Many women are scared of lifting weights as they think it will leave them looking bulky. I’m happy to tell you that this is a myth, that and lifting weights will help you sculpt your body for your wedding day.
I’ve split my answer into five parts as it became rather long. This post is part four.
Q. I’m getting married soon and I’d like to lose weight for my wedding. I’ve been going to the gym now regularly since January.
My goal is to lose about 10lbs and move more because I have a sedentary job.
I do 20 min of bike or elliptical then usually do rowing for 10 15 min. Then I do some planks and some mat workout, abs, then stretch. Once in a while, I will finish with 5 minutes on the stairs.
That’s on average what I do, with some variation.
I’d like to use more weights but don’t know what to target to get lean and not bulky.
I have toned up nicely using the rowing machine and I do HIIT workouts at home, but I don’t have a schedule. I work out randomly.
I’m going to break these questions down and answer them independently in each of this five part blog series.
From the initial question, I will cover the following topics:
First of all, it’s a myth that girls will get bulky from lifting heavy weights.
One of the main factors is hormones. Females just don’t have the anabolic hormones than men do, allowing males to gain muscle faster. Even then, gaining muscle isn’t just a happy accident. It takes months and years of consistent training.
Even the women who compete in natural bodybuilding don’t really look like that. They go through a week of salt and water manipulation which dries out their body to reveal their muscle striations. After that, they use fake tans and stage lighting to make their physique stand out more. They also flex to show off their muscle more.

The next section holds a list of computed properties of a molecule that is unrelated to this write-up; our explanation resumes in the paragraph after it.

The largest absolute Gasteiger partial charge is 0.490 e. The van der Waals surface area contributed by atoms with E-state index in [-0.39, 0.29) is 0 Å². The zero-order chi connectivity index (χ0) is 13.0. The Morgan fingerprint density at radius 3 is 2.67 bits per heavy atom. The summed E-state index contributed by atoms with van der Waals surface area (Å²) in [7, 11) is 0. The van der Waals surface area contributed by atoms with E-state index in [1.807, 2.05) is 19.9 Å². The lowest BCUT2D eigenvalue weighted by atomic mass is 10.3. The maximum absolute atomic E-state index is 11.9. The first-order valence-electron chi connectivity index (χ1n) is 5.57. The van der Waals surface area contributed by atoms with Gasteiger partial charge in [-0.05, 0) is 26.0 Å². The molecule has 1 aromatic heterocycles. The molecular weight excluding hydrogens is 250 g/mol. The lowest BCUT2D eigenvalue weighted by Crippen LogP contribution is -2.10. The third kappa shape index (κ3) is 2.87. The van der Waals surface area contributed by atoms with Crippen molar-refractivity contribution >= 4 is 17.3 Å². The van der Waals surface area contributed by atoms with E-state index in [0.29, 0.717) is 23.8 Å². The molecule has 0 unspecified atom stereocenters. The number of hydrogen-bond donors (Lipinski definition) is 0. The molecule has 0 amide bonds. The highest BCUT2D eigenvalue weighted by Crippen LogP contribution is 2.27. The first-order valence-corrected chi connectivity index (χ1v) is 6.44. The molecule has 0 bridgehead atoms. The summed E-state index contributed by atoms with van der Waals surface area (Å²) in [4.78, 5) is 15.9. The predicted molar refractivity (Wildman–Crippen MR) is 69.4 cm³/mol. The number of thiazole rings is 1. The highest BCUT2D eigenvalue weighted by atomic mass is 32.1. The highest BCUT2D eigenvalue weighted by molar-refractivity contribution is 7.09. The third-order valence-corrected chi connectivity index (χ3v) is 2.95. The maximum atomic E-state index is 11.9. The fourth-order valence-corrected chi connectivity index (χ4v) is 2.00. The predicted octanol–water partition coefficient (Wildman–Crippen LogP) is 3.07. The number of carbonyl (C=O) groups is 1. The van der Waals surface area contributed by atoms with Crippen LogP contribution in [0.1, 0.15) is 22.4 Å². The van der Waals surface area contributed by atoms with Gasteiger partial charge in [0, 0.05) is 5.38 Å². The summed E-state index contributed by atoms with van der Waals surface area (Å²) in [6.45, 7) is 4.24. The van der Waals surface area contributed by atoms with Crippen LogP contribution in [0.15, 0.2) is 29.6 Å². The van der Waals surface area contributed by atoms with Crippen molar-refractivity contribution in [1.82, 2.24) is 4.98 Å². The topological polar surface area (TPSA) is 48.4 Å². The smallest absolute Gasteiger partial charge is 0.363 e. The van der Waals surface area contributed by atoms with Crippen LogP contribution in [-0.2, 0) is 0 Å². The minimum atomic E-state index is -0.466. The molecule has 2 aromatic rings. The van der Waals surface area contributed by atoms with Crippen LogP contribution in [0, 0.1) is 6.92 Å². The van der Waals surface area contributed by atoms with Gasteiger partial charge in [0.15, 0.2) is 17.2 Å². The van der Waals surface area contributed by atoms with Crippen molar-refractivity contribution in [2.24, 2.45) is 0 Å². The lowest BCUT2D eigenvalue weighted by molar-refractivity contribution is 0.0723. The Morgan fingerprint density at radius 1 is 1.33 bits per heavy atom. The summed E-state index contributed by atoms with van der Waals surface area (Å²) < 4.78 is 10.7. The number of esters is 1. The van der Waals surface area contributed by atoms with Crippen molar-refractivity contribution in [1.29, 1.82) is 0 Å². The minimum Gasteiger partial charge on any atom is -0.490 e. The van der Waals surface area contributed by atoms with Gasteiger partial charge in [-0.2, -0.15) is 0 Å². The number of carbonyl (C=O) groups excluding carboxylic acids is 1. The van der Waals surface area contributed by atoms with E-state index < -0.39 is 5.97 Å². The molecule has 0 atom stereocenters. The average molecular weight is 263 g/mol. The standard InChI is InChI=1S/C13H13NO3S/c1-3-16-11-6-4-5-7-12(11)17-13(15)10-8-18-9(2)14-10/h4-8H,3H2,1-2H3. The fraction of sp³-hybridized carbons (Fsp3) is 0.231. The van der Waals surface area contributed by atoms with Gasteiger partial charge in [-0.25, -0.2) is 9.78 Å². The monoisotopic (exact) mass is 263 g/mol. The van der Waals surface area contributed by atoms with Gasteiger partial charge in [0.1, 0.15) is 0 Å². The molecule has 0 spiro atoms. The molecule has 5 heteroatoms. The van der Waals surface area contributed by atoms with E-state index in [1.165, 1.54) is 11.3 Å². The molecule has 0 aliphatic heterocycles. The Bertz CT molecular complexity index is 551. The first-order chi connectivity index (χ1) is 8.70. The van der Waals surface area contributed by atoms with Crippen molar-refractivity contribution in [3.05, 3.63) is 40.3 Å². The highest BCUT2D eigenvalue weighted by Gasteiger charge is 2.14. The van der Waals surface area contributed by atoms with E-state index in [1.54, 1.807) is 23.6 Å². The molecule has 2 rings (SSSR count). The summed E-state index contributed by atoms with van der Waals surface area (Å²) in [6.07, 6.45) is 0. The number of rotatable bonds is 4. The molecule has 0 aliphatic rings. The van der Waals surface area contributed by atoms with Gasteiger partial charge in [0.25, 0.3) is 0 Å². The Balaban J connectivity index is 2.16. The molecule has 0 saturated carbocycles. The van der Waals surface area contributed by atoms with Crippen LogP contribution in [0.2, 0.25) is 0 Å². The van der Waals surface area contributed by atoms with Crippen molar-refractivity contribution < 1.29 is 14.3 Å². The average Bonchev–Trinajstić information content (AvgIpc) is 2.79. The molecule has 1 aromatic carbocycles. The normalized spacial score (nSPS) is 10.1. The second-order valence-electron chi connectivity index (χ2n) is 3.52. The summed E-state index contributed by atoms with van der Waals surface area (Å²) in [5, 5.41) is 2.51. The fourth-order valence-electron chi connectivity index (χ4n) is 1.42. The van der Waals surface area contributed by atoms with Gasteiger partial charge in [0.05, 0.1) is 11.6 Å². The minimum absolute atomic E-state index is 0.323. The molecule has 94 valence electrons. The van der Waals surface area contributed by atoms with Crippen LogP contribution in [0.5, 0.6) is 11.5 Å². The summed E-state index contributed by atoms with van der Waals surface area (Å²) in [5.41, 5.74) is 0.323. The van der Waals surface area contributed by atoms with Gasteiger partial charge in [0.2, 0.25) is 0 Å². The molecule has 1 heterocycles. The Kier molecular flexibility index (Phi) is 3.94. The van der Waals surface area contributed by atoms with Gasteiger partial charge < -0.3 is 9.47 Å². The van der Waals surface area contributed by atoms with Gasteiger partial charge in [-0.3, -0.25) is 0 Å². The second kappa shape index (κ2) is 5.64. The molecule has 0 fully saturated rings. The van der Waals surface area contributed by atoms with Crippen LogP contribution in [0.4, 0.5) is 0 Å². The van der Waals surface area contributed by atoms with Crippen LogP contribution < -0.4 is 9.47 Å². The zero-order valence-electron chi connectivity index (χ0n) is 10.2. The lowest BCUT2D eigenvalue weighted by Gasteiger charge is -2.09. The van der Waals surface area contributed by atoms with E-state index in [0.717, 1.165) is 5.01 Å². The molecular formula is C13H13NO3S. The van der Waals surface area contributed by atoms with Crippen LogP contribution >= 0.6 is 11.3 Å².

When you see the bikini models with firm, toned skin, that’s because of the muscle mass they have which gives their body shape. Models like Kate Upton lift huge amounts of weight and don’t look bulky – in fact, she looks very slim!
If you follow the magazine workouts that advise low weight and lots of reps, unless you have really special genetics that respond to anything, this type of training isn’t really gonna cut it for you.
The truth is, training with heavy weights is what you need to improve your body composition. Remember though that “heavy” is relative. When you are starting out, most weights will probably be heavy for you.
Females who are worried about getting bulky from lifting weights are ignoring the science behind putting on muscle. Just like gaining fat, to gain muscle, you have to be in a positive energy balance – i.e. you have to be consuming more calories than you are burning. Energy can’t be created from nothing. It’s impossible to grow if you don’t have the extra energy to do it.
So, it’s not the training that makes people “bulky”, but the amount of “fuel” they consume. Two people lifting the same amount of weight for a month, but eating different amounts will have big differences in their body compositions! It’s even a common problem for men that they aren’t eating enough to put on muscle.
Muscle is actually a lot more dense than fat, so a lot less voluminous. This means that it for the same weight, it takes up less space – roughly 20%!
So, if you put on muscle and lose fat, there’s no way you can look bulky as muscle is smaller than fat.
One of the reasons that you shouldn’t just use the scale to measure your weight loss progress is that you don’t really want to lose weight – you want to look smaller. If you lose fat and put on muscle by training hard, you may remain the same weight. However, because the muscle you’ve put on is much denser than the fat you’ve lost, you’ll look at lot slimmer and more toned.
Because of this, it’s useful to take waist, hip and tricep measurements with a tape measure as well – these are three common places in which body fat levels will drop first in women.
Lifting weights is hugely beneficial to your health. The following are some reasons to make sure you weight-train at least twice a week.
The latter is of huge significance as osteoporosis and weak bones are prevalent in later life. Over 35% of adults over 65 have a fall each year, 25% of hospital admissions in seniors are due to falls, and about 25% of these people die within a year due to fall-related complications.